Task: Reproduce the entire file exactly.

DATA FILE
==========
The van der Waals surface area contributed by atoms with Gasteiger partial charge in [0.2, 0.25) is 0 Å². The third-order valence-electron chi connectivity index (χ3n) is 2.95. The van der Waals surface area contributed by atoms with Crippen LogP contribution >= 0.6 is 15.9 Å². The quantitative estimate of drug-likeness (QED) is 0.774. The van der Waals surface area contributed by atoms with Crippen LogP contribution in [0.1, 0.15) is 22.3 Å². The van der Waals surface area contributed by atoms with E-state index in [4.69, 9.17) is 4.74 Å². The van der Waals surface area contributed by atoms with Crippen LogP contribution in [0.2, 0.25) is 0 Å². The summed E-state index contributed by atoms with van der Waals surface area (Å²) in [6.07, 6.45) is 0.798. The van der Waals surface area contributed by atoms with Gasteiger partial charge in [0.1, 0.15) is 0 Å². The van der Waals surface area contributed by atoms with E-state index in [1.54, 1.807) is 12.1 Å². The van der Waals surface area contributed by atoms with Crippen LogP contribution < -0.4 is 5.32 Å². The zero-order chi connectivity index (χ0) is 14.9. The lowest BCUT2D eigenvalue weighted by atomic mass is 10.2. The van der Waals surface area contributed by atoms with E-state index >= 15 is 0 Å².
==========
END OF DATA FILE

The van der Waals surface area contributed by atoms with Gasteiger partial charge in [0.2, 0.25) is 0 Å². The third-order valence-electron chi connectivity index (χ3n) is 2.95. The van der Waals surface area contributed by atoms with Crippen LogP contribution >= 0.6 is 15.9 Å². The quantitative estimate of drug-likeness (QED) is 0.774. The van der Waals surface area contributed by atoms with Crippen LogP contribution in [0.1, 0.15) is 22.3 Å². The van der Waals surface area contributed by atoms with E-state index in [4.69, 9.17) is 4.74 Å². The van der Waals surface area contributed by atoms with Crippen LogP contribution in [0.2, 0.25) is 0 Å². The summed E-state index contributed by atoms with van der Waals surface area (Å²) in [6.07, 6.45) is 0.798. The van der Waals surface area contributed by atoms with Gasteiger partial charge in [0.1, 0.15) is 0 Å². The van der Waals surface area contributed by atoms with E-state index in [1.54, 1.807) is 12.1 Å². The van der Waals surface area contributed by atoms with Crippen LogP contribution < -0.4 is 5.32 Å². The zero-order chi connectivity index (χ0) is 14.9. The lowest BCUT2D eigenvalue weighted by atomic mass is 10.2. The van der Waals surface area contributed by atoms with E-state index >= 15 is 0 Å².